Tuesday, June 16, 2020 was one of the craziest and ugliest days I’ve experienced in Buffalo sports.
It began positively enough. Well, unless you’re Jason Botterill, that is. Fans were eager for a change at the top of the Buffalo Sabres organization, so hearing that Botterill was being replaced, I’d think, was good news.
Except for the thing about how just three weeks ago, ownership had announced that Botterill would be continuing on as general manager. That was no in-season vote of confidence.
By that point, the Sabres hadn’t played a game in more than two months. Yes, it coincided with the Sabres officially not being invited to the NHL’s 24-team Return To Play tournament, but you’d think there had already been plenty of time for decisions to be made about the fate of the hockey department, and there we had it. Status quo, which wouldn’t be popular, but so be it.
Ownership even took a swipe at the fans who didn’t like the team retaining Botterill, telling them the organization has access to information that the fans do not.
Yeah, no kidding. Thanks for the reminder.
So back to Tuesday morning.
Botterill is out, Kevyn Adams is in. All the way in. Not the interim general manager, but just general manager full stop. A familiar name for sure, on that has been around the organization for a long time. Player development coach, assistant coach, Jr. Sabres/Harborcenter and then finally the Senior Vice President of Business Administration. Anything pertaining to being an NHL general manager? Not so much, but ok.
I’ve always enjoyed my interactions with Adams and I’ll be rooting for him to figure this out.
Then came the Zoom conference call with the media. Terry Pegula couldn’t mention efficiency, economics and streamlining the operation enough times. When asked what changed over the three weeks between announcing that Botterill would be retained and Tuesday, Pegula said things like “we felt we weren’t being heard.”
Not being heard about what? Line combinations when you aren’t likely to be playing any games for the next nine months? Trading for a goaltender? Of course not.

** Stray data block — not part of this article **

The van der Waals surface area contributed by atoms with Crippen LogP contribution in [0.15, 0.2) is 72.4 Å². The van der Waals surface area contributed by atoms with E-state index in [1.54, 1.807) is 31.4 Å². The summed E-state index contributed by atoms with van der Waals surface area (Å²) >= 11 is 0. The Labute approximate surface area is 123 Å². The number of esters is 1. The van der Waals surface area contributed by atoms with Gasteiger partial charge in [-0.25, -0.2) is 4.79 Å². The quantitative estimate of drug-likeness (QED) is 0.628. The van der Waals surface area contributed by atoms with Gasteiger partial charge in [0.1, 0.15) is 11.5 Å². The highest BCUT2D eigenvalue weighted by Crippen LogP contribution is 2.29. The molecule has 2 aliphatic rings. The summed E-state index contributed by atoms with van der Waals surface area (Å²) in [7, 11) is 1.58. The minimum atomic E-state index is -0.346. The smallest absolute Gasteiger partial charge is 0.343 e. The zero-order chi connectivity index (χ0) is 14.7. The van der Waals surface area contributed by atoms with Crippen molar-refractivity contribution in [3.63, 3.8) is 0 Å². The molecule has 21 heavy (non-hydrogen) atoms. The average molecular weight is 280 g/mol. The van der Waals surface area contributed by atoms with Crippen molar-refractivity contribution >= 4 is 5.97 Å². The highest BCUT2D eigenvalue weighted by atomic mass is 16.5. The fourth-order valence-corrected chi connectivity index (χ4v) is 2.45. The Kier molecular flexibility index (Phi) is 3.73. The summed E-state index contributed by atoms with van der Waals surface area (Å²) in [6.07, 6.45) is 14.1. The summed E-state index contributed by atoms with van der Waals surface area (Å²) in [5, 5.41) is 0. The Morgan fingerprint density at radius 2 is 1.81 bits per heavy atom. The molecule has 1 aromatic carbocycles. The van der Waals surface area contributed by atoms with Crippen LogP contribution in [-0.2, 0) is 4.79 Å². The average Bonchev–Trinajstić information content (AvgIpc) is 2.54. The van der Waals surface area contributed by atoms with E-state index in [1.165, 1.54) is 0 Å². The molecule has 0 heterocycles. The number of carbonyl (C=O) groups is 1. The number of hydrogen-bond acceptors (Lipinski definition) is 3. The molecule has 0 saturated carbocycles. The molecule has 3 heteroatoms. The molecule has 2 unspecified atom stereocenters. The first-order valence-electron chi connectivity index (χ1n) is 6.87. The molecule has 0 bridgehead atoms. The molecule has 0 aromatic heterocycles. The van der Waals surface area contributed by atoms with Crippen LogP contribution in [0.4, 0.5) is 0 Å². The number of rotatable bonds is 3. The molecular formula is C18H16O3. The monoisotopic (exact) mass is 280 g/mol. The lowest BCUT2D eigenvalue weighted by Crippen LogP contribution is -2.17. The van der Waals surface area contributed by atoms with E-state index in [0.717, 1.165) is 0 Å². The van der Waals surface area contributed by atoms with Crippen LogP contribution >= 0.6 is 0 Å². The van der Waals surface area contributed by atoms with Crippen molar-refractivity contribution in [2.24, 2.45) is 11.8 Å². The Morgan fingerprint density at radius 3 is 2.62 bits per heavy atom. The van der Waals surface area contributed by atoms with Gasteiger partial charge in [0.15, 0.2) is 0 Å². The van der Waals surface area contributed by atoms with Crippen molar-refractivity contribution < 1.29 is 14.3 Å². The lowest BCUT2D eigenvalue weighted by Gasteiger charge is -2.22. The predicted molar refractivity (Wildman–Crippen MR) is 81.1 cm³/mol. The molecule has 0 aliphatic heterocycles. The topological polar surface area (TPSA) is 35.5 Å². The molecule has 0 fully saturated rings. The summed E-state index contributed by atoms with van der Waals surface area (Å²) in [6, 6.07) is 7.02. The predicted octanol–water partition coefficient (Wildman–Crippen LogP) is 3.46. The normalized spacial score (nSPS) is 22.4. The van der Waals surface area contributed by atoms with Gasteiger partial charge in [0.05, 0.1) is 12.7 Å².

To me, signs point to ownership wanting to eliminate positions, who knows, maybe all the way up to Botterill’s assistants, and the general manager being slow to act. Admittedly, I’m connecting dots here, but that’s how it usually goes when pro sports teams speak.
Ownership has been streamlining the operation for more than a year now. The way they handled their game night part-time employees, as well as people who worked full-time in the organization for 20 or 30 years, in the face of a global pandemic the likes of which we’ve never experienced, was an embarrassment.
And now, three weeks after telling us he’d be back, you’re firing your general manager and gutting the hockey department. You’ll have to forgive me for reaching the rather obvious conclusion that what changed over these three weeks is that Botterill didn’t agree with gutting his hockey department.
Waiting until you’d completed your Zoom conference call to start firing your hockey staff was a nice touch.
In case I’m not making it clear, let me plainly say it so there is no confusion. Botterill deserved to be fired based on the team’s performance. Instead, he was going to be retained until he refused to play ball on streamlining the operation.
At least that’s how I see it. So all the losing? No problem. Don’t want to help us cut off some heads? Buh-bye.
You know how you make this work for fans? Because again, your fans mostly want to be happy about this change.
You get on that Zoom call and you tell us how sick you are of the losing and that, like Jack Eichel, you can’t take it anymore. We’re making changes because we’re not satisfied with “improving” to 25th place. Want to make it about money, fine. You’ve spent a crap-ton of money and expect better results than a few weeks within seasons where the team gets hot, only to fade to the back of the pack.
But they couldn’t do that. The time to do that was three weeks ago and they blew it. The actions of ownership indicate that the losing wasn’t the real problem. The real problem is the budget.
Yes, of course, their hockey business has been severely impacted by the pandemic and there is great uncertainty about the future. We should all be watching out to see how other teams in the NHL handle things moving forward. If other teams act similarly, maybe the hockey world won’t be looking at the Sabres as the circus they’re currently viewed as.
Good luck, Kevyn Adams. We’re all counting on you. No pressure.